In early June, we spent a day in a suburb of Turin, Italy meeting with colleagues from the University of Turin, giving a seminar (E.), eating real pizza, and experiencing an ice-cream induced moment of pure nirvana (...immediately followed by a sugar coma). The next day, we turned northwards to join colleagues from the University of Padua as they converged with 80 students on the site of an unusually large ~2002 wildfire north of Turin in the Aosta Valley.
After a grueling hike, a tremendously knowledgeable Forest Service fire expert (foreground; colleague EL in background) explained the natural disturbance regime, what happened that day and why the fire got so out of control, and the subsequent management that was dictated by pure politics (like cutting down the dead trees just so they'd look like they were doing something). At least I think that's what he said, since he spoke in Italian. E. claims to have been able to follow him, whereas I recognized about 12 words.
Nonetheless, among the more interesting tidbits was the regional economic development plan, which included things like cutting canals across the slope to enable locals to fight future fires--and to irrigate their pastures, all of which have been seeded with a non-native 'alpine flower mixture' that the cows love.
After a nice long evening chat with more colleagues (and more pizza), we departed the next morning to cross the Alps into Switzerland over the 8100' Great St. Bernard Pass. Although every stretch had guardrails on the Italian side, there was virtually no protection on the way down on the Swiss side. Perhaps they figure it should not be necessary on a route that has been used since the Bronze Age.
After skirting around Lake Geneva and cursing our way through Lausanne, we strolled around the 1000-year-old old-town of Cossonay.
Although we had visited the abbey at Romainmotier back in 2012, since it was en route we paused this time to take in the medieval village surrounding it.
Not far away is the Dent de Vaulion, a 4900' peak in the Jura mountains that provides a unique view (well, on a clear day) of Swiss (the dark blobs below the clouds) and French alps as well as no fewer than 8 lakes.
The clouds only added to our appreciation of the medieval core of the small town of Vallorbe, which was struck by the plague no fewer than 9 times.
After getting caught in the rush-hour flow of French streaming back into their homeland after a day of gleaning Swiss Francs, we encountered Chateau de Joux commanding the pass. Remodeled and expanded many times since it's 12th century origins, the castle/fort remained strategically important right through WWI.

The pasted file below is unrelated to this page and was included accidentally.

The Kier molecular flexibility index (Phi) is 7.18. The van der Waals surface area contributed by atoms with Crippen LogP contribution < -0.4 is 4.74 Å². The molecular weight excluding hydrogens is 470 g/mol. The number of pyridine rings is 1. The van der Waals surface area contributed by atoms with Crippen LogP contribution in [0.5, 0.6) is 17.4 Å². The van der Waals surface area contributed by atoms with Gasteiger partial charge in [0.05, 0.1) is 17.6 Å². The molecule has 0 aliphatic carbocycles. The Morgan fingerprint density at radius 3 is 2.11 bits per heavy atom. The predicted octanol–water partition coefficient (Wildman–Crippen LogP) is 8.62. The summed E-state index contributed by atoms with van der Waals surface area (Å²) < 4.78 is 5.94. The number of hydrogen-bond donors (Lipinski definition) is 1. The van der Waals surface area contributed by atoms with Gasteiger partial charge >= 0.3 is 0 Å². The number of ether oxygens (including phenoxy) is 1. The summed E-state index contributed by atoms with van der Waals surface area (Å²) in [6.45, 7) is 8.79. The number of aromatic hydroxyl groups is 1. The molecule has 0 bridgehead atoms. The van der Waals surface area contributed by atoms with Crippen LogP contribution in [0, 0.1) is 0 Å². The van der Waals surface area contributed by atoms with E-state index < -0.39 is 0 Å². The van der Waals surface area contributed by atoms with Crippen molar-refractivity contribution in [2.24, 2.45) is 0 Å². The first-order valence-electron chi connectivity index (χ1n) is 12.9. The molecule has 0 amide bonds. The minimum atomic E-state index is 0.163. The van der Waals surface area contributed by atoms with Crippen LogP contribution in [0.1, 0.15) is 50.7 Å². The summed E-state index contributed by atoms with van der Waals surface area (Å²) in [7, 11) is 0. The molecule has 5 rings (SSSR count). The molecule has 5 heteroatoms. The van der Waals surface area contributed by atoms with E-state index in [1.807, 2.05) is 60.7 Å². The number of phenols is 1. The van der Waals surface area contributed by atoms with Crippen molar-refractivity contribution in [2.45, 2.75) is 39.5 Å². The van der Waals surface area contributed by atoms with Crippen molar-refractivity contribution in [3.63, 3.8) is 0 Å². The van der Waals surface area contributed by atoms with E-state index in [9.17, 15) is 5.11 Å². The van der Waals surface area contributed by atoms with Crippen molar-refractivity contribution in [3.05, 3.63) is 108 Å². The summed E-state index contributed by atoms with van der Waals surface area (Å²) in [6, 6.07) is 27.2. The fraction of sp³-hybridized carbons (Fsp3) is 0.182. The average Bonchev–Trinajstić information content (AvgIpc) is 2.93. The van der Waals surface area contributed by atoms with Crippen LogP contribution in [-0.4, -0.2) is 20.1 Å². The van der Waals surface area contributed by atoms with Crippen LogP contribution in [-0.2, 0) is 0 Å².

A bit further north the next day we came across the source of the Loue River, which suddenly springs out of the karst formations of the Jura mountains. The site has long been an important source of hydroelectric energy.
From there we drove further northward through the limestone mountains eroded by the Loue,
to reach the village of Mouthier-Haute-Pierre, which takes its name from a 9th century monastery. Like so many ancient towns, it was destroyed by fire (in the early 18th century) and rebuilt of sturdier material.
Further downriver is the village of Lods, which thrived growing grapes until the exotic (North American) Phylloxera aphid epidemic wiped it out (along with most of the rest of Europe's vineyards) in the late 1800s.
Continuing north along the river brought us to a 17th century stone bridge across the Loue in the small town of Ornans, with views of the old houses built on stilts along the river's edge.
Just a tad further north is the city of Besançon, which was settled during the Bronze Age within an oxbow of the Doubs River that is bordered by a hill. The Citadel atop that hill was built around 1700 by the Spanish and French on a typical star-shaped Vauban design. It is now a family-friendly museum packed with small children on the weekends.
From there we hightailed it north and east back toward Freiburg im Breisgau, pausing on the French side of the Rhine to look across vineyards and over villages toward the Black Forest.
Having recharged with champagne, good company, and plenty of croissants, the final push began the next day back in France with a pass through Alsace. Established as a center of viticulture by the Romans, the region has been alternately dominated by German and French influences throughout its history, retaining a Germanic language until after WWII despite being part of France for most of the time since the 17th century. Towns such as Itterswiller draw tourists to their immaculately maintained, brightly colored houses draped in Geranium baskets.
The core of Andlau, an old abbey and pilgrimage town, features half-timbered homes. The local forest ranger is credited with having killed one of the last bears in the Vosges Mountains in 1695.
Plopped on a hillside surrounded by vineyards, nearby Mittelbergheim stands out precisely because the houses do not; they have been left the original (smud) color of the local limestone stucco.
The central core of the small town of Barr, in the wine-flanked foothills of the Vosges, is filled with 18th century half-timbered houses, and a patisserie that produces a wonderful marzipan-laced raisin coffee cake.
Our final stop of the journey was 2500' up in the Vosges Mountains on Mont Saint Odile, which overlooks Alsace (and was overlooked that election day by 4 policemen carrying assault rifles).
Once the site of a 7th century convent, the current abbey dates to 17th and 19th centuries and once again includes gilded mosaics that sparkle even in the dimly lit chapel interiors.